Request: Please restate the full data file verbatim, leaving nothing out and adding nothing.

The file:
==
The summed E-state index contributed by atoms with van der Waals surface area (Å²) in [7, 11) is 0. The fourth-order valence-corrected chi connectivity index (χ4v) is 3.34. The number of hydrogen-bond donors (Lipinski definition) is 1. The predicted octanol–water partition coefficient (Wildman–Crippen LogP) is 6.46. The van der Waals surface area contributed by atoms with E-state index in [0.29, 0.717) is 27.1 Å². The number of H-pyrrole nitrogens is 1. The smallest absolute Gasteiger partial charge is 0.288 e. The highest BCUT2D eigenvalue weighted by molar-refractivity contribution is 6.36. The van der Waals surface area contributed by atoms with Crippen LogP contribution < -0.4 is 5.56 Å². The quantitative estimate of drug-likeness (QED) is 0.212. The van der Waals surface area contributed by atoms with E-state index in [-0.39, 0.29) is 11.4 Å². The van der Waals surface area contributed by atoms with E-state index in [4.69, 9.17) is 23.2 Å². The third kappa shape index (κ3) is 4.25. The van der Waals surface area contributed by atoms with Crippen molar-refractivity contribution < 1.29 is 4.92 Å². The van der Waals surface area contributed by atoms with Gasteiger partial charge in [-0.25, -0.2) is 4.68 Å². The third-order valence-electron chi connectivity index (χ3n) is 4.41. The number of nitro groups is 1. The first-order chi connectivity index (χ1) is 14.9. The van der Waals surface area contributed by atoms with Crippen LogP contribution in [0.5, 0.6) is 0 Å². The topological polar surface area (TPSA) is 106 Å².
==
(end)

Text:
The summed E-state index contributed by atoms with van der Waals surface area (Å²) in [7, 11) is 0. The fourth-order valence-corrected chi connectivity index (χ4v) is 3.34. The number of hydrogen-bond donors (Lipinski definition) is 1. The predicted octanol–water partition coefficient (Wildman–Crippen LogP) is 6.46. The van der Waals surface area contributed by atoms with E-state index in [0.29, 0.717) is 27.1 Å². The number of H-pyrrole nitrogens is 1. The smallest absolute Gasteiger partial charge is 0.288 e. The highest BCUT2D eigenvalue weighted by molar-refractivity contribution is 6.36. The van der Waals surface area contributed by atoms with Crippen LogP contribution < -0.4 is 5.56 Å². The quantitative estimate of drug-likeness (QED) is 0.212. The van der Waals surface area contributed by atoms with E-state index in [-0.39, 0.29) is 11.4 Å². The van der Waals surface area contributed by atoms with E-state index in [4.69, 9.17) is 23.2 Å². The third kappa shape index (κ3) is 4.25. The van der Waals surface area contributed by atoms with Crippen molar-refractivity contribution < 1.29 is 4.92 Å². The van der Waals surface area contributed by atoms with Gasteiger partial charge in [-0.25, -0.2) is 4.68 Å². The third-order valence-electron chi connectivity index (χ3n) is 4.41. The number of nitro groups is 1. The first-order chi connectivity index (χ1) is 14.9. The van der Waals surface area contributed by atoms with Crippen LogP contribution in [0.5, 0.6) is 0 Å². The topological polar surface area (TPSA) is 106 Å².